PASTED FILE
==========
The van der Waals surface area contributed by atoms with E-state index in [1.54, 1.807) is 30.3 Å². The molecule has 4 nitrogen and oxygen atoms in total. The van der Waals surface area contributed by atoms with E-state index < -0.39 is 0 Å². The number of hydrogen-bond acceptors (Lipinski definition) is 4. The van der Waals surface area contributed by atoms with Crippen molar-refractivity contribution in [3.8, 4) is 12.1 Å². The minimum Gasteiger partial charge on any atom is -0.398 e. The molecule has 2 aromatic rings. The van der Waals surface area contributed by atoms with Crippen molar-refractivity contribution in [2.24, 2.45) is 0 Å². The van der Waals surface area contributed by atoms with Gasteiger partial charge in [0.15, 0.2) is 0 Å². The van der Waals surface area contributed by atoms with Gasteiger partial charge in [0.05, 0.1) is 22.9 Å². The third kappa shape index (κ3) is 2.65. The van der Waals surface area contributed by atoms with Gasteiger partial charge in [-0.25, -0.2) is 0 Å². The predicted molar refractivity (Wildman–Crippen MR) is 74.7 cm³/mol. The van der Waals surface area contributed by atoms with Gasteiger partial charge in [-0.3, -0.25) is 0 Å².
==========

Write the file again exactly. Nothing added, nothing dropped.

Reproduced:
The van der Waals surface area contributed by atoms with E-state index in [1.54, 1.807) is 30.3 Å². The molecule has 4 nitrogen and oxygen atoms in total. The van der Waals surface area contributed by atoms with E-state index < -0.39 is 0 Å². The number of hydrogen-bond acceptors (Lipinski definition) is 4. The van der Waals surface area contributed by atoms with Crippen molar-refractivity contribution in [3.8, 4) is 12.1 Å². The minimum Gasteiger partial charge on any atom is -0.398 e. The molecule has 2 aromatic rings. The van der Waals surface area contributed by atoms with Crippen molar-refractivity contribution in [2.24, 2.45) is 0 Å². The van der Waals surface area contributed by atoms with Gasteiger partial charge in [0.15, 0.2) is 0 Å². The van der Waals surface area contributed by atoms with Gasteiger partial charge in [0.05, 0.1) is 22.9 Å². The third kappa shape index (κ3) is 2.65. The van der Waals surface area contributed by atoms with Gasteiger partial charge in [-0.25, -0.2) is 0 Å². The predicted molar refractivity (Wildman–Crippen MR) is 74.7 cm³/mol. The van der Waals surface area contributed by atoms with Gasteiger partial charge in [-0.3, -0.25) is 0 Å².